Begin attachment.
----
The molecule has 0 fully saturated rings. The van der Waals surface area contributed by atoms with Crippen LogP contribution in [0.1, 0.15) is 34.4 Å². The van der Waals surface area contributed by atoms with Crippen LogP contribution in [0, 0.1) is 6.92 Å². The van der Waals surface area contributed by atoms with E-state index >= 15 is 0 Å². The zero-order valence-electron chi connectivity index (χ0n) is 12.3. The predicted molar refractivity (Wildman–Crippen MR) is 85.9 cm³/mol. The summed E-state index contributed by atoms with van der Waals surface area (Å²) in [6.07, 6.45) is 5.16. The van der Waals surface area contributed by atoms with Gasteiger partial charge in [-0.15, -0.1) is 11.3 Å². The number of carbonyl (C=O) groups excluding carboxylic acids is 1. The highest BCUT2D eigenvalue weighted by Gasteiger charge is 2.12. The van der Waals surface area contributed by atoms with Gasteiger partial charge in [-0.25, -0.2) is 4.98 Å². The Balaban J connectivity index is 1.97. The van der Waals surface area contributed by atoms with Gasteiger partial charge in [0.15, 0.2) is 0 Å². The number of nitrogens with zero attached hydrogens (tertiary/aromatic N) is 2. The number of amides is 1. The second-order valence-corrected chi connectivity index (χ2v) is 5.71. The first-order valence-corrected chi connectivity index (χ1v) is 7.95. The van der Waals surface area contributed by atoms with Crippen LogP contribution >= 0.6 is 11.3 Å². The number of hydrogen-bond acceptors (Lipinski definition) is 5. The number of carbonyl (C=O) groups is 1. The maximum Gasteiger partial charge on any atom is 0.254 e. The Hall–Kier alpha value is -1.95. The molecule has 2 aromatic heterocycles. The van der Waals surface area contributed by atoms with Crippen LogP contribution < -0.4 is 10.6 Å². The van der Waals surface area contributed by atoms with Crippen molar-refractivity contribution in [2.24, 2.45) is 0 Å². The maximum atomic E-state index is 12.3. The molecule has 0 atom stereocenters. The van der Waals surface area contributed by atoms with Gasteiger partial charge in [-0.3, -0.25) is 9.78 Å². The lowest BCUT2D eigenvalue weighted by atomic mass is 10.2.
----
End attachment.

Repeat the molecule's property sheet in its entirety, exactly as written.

The molecule has 0 fully saturated rings. The van der Waals surface area contributed by atoms with Crippen LogP contribution in [0.1, 0.15) is 34.4 Å². The van der Waals surface area contributed by atoms with Crippen LogP contribution in [0, 0.1) is 6.92 Å². The van der Waals surface area contributed by atoms with E-state index >= 15 is 0 Å². The zero-order valence-electron chi connectivity index (χ0n) is 12.3. The predicted molar refractivity (Wildman–Crippen MR) is 85.9 cm³/mol. The summed E-state index contributed by atoms with van der Waals surface area (Å²) in [6.07, 6.45) is 5.16. The van der Waals surface area contributed by atoms with Gasteiger partial charge in [-0.15, -0.1) is 11.3 Å². The number of carbonyl (C=O) groups excluding carboxylic acids is 1. The highest BCUT2D eigenvalue weighted by Gasteiger charge is 2.12. The van der Waals surface area contributed by atoms with Gasteiger partial charge in [-0.25, -0.2) is 4.98 Å². The Balaban J connectivity index is 1.97. The van der Waals surface area contributed by atoms with Gasteiger partial charge in [0.15, 0.2) is 0 Å². The number of nitrogens with zero attached hydrogens (tertiary/aromatic N) is 2. The number of amides is 1. The second-order valence-corrected chi connectivity index (χ2v) is 5.71. The first-order valence-corrected chi connectivity index (χ1v) is 7.95. The van der Waals surface area contributed by atoms with Crippen LogP contribution >= 0.6 is 11.3 Å². The number of hydrogen-bond acceptors (Lipinski definition) is 5. The number of carbonyl (C=O) groups is 1. The maximum Gasteiger partial charge on any atom is 0.254 e. The Hall–Kier alpha value is -1.95. The molecule has 2 aromatic heterocycles. The van der Waals surface area contributed by atoms with Crippen LogP contribution < -0.4 is 10.6 Å². The van der Waals surface area contributed by atoms with Crippen molar-refractivity contribution in [2.24, 2.45) is 0 Å². The maximum atomic E-state index is 12.3. The molecule has 0 atom stereocenters. The van der Waals surface area contributed by atoms with Gasteiger partial charge in [-0.3, -0.25) is 9.78 Å². The lowest BCUT2D eigenvalue weighted by atomic mass is 10.2.